A spring adventure in the Lowcountry should include visiting on of S.C.'s coastal state parks, in order to help celebrate the 75th anniversary of the state park system. In Georgetown County very near to Murrell's Inlet the 2500-acre Huntington Beach State Park welcomes both beach-combers and history buffs. Standing on the wide, sandy beach one can look south and see Litchfield and Pawley's Island. Ample bike paths gives the active folks lots of options, plus fisherman can fish off the park's jetty or simply cast into the Atlantic Ocean from the beach. The park's signature freshwater lake, which is on the main causeway into the park almost always offers alligator viewing, but this birder saw something more. An osprey made a clutch dive into the lake and fished out a large silver specimen, and before he could shake his feathers dry and make some speed, a bald eagle swooped up and in towards the osprey and he promptly let go of the fish. The bald eagle never noticed the osprey again, as he zeroed in on the falling fish to enjoy a free meal. While the bald eagle sat on a nearby boardwalk to eat, the osprey went right back to his honey hole and plucked out another fish. Raptors were not the only treat on this breezy and sunny day, a walk on the beach with a pair of binoculars revealed a large black and white bird diving into the ocean. Bigger than seagulls with black and white markings, my instincts told me that this was a northern gannett, and after a consult with my Audubon bird book I counted this bird on my day's tally - the prizewinner to be sure! The northern gannett's wingspan and sleek look make him the "sci-fi" diving bird - modern good looks that provide superior ability. Loads of cedar waxwings flitting over the maritime forest rounded out my birding notes. The crown jewel of Huntington Beach has the be the on-site castle, simply known as Atalaya (or tower). The Moorish-style architecture (Spanish Mediterranean Coast) features a large inner courtyard, and its own brick water tower. The former home of philanthropist Archer Huntington and wife Anna, is now famous as the place where the artwork of Brookgreen Gardens was born. Anna was the sculptor who started using aluminum as a medium and had the wherewithal to bring in large cats and other animals (to the courtyard) in order for her to sculpt them in life size. Visiting Atalaya castle, a National Historic Landmark, is an activity that allows one to delve into the past and marvel at the Huntington's accomplishments.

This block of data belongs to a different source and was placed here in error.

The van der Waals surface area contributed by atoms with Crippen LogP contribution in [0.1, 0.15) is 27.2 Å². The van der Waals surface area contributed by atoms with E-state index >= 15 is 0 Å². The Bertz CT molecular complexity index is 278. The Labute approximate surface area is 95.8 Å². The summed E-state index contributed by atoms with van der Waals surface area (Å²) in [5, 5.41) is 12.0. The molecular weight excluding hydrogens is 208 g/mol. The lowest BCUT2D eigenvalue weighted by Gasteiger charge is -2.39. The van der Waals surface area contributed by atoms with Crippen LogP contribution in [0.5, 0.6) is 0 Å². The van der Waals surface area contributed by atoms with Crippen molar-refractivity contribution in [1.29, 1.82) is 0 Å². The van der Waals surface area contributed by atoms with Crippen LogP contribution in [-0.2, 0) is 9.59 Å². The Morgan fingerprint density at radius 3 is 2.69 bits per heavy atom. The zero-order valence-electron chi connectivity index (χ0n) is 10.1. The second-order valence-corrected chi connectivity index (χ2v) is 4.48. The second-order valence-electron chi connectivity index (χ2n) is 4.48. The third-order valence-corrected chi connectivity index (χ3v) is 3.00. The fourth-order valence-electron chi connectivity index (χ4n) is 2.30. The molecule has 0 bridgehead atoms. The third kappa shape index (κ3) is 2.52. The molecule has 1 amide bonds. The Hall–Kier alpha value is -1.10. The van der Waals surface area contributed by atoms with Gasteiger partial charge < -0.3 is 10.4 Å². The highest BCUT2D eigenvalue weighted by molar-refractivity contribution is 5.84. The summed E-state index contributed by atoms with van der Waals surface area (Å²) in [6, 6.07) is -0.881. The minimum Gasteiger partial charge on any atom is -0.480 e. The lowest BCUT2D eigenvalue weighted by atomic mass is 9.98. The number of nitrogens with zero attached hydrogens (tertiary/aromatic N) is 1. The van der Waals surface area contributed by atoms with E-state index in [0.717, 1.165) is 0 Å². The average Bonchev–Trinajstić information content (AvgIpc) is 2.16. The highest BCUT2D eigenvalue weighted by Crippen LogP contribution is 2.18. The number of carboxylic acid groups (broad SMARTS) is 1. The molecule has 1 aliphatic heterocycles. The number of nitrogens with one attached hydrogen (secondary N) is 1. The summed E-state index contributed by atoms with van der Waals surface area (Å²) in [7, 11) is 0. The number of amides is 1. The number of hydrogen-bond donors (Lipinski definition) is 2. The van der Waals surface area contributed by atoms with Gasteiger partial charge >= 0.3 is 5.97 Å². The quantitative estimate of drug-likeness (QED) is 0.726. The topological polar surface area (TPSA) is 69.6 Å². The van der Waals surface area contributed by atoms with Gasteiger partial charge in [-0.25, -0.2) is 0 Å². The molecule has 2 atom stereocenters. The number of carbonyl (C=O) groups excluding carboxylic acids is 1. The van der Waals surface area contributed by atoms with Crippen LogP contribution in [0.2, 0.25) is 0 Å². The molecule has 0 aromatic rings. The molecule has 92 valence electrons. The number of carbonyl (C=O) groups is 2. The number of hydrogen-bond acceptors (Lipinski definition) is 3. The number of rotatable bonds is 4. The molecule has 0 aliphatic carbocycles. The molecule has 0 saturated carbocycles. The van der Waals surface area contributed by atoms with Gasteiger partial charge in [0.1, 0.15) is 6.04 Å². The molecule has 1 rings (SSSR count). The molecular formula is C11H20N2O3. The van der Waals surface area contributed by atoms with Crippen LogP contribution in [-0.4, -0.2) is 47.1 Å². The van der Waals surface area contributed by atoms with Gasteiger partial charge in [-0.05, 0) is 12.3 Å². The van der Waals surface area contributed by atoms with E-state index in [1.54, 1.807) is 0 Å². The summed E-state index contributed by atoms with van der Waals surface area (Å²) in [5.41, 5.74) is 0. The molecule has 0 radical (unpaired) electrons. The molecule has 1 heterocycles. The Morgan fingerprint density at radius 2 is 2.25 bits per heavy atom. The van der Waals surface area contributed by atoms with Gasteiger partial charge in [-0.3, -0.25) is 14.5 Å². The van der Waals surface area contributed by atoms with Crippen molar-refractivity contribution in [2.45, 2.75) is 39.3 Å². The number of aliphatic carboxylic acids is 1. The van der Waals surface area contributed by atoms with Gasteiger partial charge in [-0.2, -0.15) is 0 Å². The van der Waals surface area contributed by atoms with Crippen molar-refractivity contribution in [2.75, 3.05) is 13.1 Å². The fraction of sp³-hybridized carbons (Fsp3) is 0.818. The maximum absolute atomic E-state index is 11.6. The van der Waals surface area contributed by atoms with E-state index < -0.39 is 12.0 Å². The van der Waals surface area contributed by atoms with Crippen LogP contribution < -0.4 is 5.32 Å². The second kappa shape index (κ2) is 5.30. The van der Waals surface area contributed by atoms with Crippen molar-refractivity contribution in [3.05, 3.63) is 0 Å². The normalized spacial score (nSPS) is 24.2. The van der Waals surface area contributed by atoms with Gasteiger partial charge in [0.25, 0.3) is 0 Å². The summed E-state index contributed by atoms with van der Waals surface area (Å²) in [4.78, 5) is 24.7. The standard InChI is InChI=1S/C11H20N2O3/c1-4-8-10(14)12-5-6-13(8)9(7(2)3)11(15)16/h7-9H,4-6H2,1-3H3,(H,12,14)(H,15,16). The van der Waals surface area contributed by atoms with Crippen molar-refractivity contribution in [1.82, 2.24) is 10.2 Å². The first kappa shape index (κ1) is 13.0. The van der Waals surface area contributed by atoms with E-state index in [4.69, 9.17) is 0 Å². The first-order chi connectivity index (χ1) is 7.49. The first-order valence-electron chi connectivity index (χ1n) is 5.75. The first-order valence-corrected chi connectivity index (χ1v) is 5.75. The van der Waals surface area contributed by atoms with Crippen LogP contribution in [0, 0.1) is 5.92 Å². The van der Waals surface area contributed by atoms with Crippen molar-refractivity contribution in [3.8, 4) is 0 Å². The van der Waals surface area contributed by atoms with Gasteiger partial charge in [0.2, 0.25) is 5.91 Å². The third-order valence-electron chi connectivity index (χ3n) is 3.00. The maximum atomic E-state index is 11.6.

Photos By Jeff Dennis: The courtyard at Atalaya is now set up for environmental programs to teach guests about wildlife, The brick water tower at the center of Atalaya lords over the entire castle, and the signature freshwater pond at Huntington Beach State Park welcomes visitors.